In an Observer-Reporter Veterans Day story 15 years ago, an airman of the China-India-Burma Theater of World War II called it “the forgotten war.”
This year, there’s a movement afoot to have the unit that fought its way through the jungles of Burma behind enemy lines recognized with a Congressional Gold Medal.
Known as “Merrill’s Marauders” for their commander, Brig. Gen. Frank Dow Merrill, the men of an all-volunteer force of 3,000 penetrated Japanese-held Burma, the site of significant supply and communications lines.
Members of Merrill’s Marauders were the first infantrymen to fight on the Asiatic mainland during World War II. The jungle was so dense and terrain was so forbidding that they had to use mules as pack animals to carry their armaments and other equipment.
The band advanced 750 miles even though they were sick, exhausted and malnourished. According to the unit’s website, each member of the 5370th Composite Unit was awarded the Bronze Star.
The U.S. Senate is on board with the Gold Medal recognition, and supporters of the effort have organized a petition drive to gain the backing of members of the House of Representatives for H.R. 906.
The sole Pennsylvanian still alive after this push through the jungle is a South Hills resident, Russell “Huck” Hamler, 95, who grew up in Mt. Lebanon and now lives in Baldwin Township with his son. A member of his extended family said he’s not doing interviews, but stressed that time is of the essence.
“We have a lot of work to do in Pennsylvania and across the U.S. in a short period of time. That’s because, in May 2019, we still had 14 Merrill’s Marauders’ survivors. However, between May and August 2019, those numbers dwindled to nine, and the survivors are between the ages of 95 and 102.
“We want this bill to be passed while some of these brave men are still with us,” wrote Carol Ortenzo, a Washington & Jefferson College graduate who recently retired as a colonel in the U.S. Army. Hamler “is my sister-in-law’s uncle. That’s why I got involved in this project, once I found out about it in May.”
Ortenzo was gathering signatures in the rain during the Nov. 5 municipal election.
“People from all parties signed that petition. And, some people whose political views differ from mine said to me, ‘This is something we can agree on.’ It is so nice to be part of an effort that is unifying,” she wrote in an email message.
Ortenzo described “Uncle Huck” as “an extremely modest, unassuming man. If you ask him why he was awarded a Bronze Star and a Purple Heart, he’ll say, ‘It’s just for being a soldier.’ Only in the past few years has he started to tell stories of that harrowing mission. For example, because they were starving, they would throw grenades into a river. When the dead fish rose to the surface, they would scoop them up and cook them in their helmets.”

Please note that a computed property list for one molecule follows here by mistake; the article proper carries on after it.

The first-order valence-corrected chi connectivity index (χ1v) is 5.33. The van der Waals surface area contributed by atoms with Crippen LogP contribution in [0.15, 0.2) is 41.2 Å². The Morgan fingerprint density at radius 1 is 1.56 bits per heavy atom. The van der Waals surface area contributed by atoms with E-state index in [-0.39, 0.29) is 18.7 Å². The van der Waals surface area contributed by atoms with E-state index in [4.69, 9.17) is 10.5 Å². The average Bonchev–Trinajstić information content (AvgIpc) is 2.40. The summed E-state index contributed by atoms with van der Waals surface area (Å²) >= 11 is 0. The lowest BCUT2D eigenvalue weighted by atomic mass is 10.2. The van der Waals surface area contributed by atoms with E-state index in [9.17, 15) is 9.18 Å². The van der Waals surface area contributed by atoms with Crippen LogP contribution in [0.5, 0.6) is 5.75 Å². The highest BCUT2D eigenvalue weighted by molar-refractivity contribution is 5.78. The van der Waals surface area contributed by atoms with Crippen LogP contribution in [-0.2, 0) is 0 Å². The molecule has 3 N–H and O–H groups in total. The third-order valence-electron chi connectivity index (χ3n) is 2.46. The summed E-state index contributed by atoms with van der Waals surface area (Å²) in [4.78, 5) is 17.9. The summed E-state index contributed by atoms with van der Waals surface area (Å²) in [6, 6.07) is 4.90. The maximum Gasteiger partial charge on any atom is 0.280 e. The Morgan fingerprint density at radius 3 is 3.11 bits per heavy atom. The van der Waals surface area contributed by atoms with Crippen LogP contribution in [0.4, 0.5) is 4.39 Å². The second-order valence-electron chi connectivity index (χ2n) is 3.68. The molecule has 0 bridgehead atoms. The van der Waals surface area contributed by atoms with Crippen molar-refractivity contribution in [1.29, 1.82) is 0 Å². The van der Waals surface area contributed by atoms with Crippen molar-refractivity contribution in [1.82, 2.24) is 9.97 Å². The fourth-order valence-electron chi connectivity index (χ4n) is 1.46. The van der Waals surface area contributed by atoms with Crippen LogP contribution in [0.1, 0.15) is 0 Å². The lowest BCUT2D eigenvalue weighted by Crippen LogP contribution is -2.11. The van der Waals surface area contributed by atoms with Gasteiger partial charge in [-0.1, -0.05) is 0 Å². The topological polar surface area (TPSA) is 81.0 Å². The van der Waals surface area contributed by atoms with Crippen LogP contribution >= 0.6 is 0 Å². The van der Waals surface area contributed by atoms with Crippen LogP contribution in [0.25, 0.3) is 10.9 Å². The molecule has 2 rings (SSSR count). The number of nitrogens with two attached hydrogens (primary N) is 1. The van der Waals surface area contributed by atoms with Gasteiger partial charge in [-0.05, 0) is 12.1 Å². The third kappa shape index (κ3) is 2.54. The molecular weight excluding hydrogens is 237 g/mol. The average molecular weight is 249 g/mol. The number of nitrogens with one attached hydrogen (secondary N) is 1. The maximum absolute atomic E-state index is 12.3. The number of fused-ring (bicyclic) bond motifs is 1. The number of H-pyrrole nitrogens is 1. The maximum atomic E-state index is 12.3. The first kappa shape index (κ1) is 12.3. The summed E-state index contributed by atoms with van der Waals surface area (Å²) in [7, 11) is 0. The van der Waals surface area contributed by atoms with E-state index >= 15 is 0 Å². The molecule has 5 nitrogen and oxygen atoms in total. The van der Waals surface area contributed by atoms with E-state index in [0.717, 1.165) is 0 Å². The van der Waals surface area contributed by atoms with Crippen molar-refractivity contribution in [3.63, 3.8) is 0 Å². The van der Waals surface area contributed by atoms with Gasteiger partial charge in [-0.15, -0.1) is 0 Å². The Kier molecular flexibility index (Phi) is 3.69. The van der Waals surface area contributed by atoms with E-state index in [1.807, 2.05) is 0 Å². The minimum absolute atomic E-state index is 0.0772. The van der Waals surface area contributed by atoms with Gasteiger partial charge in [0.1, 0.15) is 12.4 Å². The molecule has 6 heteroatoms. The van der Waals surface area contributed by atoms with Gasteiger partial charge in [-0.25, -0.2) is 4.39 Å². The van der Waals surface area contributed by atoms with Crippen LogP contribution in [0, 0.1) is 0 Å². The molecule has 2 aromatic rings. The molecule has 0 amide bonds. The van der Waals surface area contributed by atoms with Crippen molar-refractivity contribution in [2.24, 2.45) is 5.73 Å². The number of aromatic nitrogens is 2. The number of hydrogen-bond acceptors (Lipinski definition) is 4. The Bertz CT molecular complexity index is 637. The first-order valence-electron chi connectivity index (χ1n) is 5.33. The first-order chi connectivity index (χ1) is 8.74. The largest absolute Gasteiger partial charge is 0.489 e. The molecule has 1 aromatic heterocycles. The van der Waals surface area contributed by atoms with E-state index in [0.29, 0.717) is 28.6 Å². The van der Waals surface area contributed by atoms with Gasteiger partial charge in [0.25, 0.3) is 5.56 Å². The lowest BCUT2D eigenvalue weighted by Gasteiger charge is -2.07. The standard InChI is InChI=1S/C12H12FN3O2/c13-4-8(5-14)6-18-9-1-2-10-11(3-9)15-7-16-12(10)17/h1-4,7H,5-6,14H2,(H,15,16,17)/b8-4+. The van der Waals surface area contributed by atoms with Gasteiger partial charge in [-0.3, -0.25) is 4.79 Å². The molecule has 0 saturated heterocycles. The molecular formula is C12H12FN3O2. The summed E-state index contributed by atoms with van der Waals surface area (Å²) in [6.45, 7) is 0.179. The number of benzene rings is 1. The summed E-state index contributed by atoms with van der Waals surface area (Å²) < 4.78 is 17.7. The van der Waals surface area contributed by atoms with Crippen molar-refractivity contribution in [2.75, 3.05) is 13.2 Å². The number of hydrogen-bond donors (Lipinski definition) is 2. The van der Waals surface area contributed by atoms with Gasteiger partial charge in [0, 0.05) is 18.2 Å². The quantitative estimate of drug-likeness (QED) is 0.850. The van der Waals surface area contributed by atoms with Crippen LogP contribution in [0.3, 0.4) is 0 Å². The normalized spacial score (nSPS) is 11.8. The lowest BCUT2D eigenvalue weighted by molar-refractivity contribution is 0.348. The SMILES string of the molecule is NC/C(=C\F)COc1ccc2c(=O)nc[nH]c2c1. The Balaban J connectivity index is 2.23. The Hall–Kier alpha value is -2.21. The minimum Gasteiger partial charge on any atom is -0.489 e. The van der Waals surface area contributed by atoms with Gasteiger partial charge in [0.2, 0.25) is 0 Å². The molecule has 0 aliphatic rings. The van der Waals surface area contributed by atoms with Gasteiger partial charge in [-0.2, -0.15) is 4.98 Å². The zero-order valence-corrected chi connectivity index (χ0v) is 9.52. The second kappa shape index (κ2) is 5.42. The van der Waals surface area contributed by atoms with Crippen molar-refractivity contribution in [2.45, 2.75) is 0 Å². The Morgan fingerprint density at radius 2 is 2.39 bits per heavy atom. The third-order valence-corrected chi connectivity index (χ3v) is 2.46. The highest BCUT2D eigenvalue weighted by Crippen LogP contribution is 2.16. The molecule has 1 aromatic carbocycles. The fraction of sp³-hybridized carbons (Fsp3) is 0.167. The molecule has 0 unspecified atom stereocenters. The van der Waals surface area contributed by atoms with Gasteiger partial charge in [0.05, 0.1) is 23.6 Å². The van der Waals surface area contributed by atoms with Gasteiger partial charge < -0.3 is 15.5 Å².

Pfc. Hamler was in Burma, where he was injured, for approximately four or five months. He left the service and went to work for Trans World Airlines, retiring as a mechanic. He mainly worked in Pittsburgh but also spent a few years in New York City, according to his niece, Kathy Elias of Upper St. Clair.
“He has his good days and his bad days,” Elias said. “He’s hard of hearing and he has macular degeneration, but he’s still a very social person.”
In some ways, it’s amazing that the soldiers who basically signed up for a suicide mission lived to tell about capturing Burma’s only all-weather Myitkyina airfield which, at the time, was under Japanese control.
The Allies needed the airfield for supplies to be flown over the Himalayas into Burma so the Ledo and Burma roads could be connected. This allowed a critically needed Allied land route to China, which was allied with the United States and the British Empire. The Japanese had been using the airfield as a base to attack India, which prevented that country from supporting its Western Allies.
The Marauders, a special forces-type commando unit, is considered the precursor of today’s Army Rangers, the 75th Ranger Regiment formed in the 1980s.
Ortenzo has been gathering signatures on a petition to send to U.S. Rep. Guy Reschenthaler (R-Peters Township), himself a U.S. Navy veteran.
She said there are three Pennsylvania co-sponsors of the bill to award Merrill’s Marauders a Congressional Gold Medal: U.S. Reps. Conor Lamb, Matt Cartwright and Brian Fitzpatrick.
Merrill’s Marauders included 14 first-generation Japanese-Americans who were invaluable because of their knowledge of their parents’ native language.
“For the most part, we came together as strangers. We shared, however, a common commitment to what we perceived to be a right and duty. Perhaps most important, each of us in our own way looked beyond the “barbed wires” (of the War Relocation Camps) to a better America,” wrote Akiji Yoshimura on the website under the moniker of “A Marauder Samurai.”
While Congress has honored many World War II veterans with the gold medal for their exceptional contributions to the nation such as Uniontown native Gen. George C. Marshall, the Tuskegee Airmen, Native American and Navajo Code Talkers, Women Airforce Service Pilots, Monuments Men and members of the Doolittle Tokyo air raid, the medal has also been awarded to civilian sports figures such as Roberto Clemente and Arnold Palmer and people from countries outside the United States.